Universal HIV Screening May Overload System: One Expert Says That the Current CDC Budget for HIV Prevention Is Already Short by $350 Million

Article excerpt

WASHINGTON -- New recommendations to test routinely for HIV in all patients aged 13-64 years would overburden the U.S. health care system with newly diagnosed patients unless additional funding is provided, experts said at a press briefing by the Centers for Disease Control and Prevention.

The CDC now recommends "opt-out" testing in which HIV screening is incorporated into routine health care unless the patient declines to be tested. Such an approach could identify 56,000 of the 250,000 U.S. residents who are unaware of their infection, generating a need for greater than $900 million in additional funding for counseling and treatment services, said Dr. Kevin Fenton, director of the CDC's National Center for HIV, Sexually Transmitted Diseases, and Tuberculosis Prevention.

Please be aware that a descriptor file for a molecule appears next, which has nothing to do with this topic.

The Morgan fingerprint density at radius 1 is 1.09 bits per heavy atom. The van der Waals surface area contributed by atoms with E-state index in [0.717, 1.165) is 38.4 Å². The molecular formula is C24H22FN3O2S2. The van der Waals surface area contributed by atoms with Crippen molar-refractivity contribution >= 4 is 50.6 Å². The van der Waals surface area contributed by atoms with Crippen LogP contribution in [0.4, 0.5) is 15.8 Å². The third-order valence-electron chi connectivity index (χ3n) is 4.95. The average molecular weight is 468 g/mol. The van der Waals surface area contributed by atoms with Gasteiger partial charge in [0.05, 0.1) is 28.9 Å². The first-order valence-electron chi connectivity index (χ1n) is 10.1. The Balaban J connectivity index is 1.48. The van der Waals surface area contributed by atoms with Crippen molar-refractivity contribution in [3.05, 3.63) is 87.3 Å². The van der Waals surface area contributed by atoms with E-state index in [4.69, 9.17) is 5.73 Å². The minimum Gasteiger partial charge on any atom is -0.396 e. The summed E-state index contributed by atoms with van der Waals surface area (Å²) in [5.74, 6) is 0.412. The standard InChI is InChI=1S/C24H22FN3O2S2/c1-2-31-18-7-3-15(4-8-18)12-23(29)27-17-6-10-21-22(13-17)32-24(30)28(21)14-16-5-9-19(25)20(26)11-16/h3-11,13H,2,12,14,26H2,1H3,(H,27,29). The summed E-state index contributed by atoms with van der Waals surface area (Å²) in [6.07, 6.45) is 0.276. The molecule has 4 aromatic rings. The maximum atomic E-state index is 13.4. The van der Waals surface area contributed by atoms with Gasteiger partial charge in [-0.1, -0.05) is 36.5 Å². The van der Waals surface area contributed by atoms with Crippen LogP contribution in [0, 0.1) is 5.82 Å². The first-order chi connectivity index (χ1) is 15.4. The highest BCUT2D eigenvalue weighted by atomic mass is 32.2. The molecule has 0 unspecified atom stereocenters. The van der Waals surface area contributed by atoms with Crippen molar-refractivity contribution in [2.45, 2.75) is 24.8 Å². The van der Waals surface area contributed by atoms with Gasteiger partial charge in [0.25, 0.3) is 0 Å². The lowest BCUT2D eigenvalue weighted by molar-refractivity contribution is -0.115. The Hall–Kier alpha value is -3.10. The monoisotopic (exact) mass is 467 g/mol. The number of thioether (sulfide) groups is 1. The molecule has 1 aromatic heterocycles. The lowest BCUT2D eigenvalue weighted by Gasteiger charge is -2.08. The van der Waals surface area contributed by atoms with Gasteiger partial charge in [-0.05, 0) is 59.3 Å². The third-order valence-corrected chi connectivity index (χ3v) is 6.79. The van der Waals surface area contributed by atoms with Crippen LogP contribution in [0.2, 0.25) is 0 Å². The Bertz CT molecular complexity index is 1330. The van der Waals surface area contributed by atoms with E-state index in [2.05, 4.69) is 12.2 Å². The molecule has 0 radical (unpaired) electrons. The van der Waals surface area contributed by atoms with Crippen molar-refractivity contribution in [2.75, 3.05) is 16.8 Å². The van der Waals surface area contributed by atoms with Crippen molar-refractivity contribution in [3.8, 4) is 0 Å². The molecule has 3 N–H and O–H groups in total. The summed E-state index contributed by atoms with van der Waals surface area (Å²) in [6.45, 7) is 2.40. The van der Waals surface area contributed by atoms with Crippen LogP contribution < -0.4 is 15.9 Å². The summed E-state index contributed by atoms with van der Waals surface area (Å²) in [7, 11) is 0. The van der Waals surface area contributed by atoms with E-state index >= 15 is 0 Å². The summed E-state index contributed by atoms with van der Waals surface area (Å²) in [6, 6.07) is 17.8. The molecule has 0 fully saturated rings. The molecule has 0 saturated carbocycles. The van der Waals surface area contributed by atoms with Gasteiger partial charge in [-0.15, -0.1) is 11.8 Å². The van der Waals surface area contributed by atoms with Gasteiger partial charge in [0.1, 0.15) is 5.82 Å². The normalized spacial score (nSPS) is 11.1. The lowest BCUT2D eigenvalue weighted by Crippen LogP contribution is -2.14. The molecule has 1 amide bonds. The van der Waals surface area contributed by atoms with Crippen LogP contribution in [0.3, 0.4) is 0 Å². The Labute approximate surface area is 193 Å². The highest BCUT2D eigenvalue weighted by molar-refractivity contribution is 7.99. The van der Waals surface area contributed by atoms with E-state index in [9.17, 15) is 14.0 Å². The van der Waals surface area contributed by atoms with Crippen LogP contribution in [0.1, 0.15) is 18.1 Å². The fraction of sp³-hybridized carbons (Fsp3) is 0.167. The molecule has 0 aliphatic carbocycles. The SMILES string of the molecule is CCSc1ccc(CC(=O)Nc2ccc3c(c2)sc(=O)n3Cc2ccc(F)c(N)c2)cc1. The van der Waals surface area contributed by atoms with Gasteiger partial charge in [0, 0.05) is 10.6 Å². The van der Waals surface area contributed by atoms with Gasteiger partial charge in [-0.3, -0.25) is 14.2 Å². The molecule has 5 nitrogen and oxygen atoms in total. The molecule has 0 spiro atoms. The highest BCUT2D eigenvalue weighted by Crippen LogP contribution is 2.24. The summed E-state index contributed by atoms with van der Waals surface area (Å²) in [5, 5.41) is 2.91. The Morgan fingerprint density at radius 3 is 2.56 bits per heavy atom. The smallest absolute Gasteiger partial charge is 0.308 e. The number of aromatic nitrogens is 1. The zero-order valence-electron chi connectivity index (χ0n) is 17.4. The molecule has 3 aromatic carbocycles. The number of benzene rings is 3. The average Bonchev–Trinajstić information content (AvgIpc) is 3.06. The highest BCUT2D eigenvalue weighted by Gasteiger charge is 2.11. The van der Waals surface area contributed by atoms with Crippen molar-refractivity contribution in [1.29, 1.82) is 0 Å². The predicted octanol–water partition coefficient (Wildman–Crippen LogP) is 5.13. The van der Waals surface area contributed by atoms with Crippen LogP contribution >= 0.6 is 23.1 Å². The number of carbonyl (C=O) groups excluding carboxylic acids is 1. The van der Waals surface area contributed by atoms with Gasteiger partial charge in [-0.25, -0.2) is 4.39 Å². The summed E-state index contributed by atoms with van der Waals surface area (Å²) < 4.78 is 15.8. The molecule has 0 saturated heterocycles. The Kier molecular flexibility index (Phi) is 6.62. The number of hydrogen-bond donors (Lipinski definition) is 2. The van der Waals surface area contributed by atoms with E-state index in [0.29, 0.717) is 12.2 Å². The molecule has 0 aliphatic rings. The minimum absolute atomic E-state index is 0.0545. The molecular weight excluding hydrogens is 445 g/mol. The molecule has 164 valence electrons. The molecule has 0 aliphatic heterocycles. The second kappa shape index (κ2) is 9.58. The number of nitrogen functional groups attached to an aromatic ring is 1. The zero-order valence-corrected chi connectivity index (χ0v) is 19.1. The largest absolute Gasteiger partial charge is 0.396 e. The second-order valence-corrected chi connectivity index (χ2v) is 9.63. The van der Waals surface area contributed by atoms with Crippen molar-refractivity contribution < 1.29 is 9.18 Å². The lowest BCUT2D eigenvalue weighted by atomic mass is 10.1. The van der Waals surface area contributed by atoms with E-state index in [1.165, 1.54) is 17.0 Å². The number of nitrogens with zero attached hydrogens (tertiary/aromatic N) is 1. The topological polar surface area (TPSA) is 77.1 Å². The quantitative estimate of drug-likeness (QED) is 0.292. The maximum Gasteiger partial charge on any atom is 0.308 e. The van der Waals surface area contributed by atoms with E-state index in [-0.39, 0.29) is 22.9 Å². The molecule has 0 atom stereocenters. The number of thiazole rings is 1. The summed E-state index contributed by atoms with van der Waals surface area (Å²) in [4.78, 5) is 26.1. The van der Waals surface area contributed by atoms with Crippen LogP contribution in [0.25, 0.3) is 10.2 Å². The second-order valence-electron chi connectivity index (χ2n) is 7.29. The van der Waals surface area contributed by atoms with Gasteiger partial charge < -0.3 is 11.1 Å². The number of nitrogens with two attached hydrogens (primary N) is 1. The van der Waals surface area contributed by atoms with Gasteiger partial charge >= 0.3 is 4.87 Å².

He and others spoke at a briefing during a 2-day summit sponsored by the CDC aimed at exploring ways to expand HIV testing and the potential impact of increased numbers of patients diagnosed with HIV.

Approximately 25% of 1.2 million people thought to be living with HIV in the United States are unaware of their infections, the CDC estimates. Dr. Michael Saag, director of the Center for AIDS Research at the University of Alabama, Birmingham, said he believes that 25% may be a low estimate.

Three-quarters of patients diagnosed with HIV at his clinics have very low CD4 counts, indicating that they probably have been infected for 10-12 years.

Treating the infection early greatly improves survival at 8 years and reduces transmission of the virus.

"That screams at us that we should be testing earlier, but with that comes an obligation to provide access to care. At our clinic, we're already at capacity," Dr. Saag said.

Clinicians who provide HIV care are among the lowest paid health care providers, Dr. …


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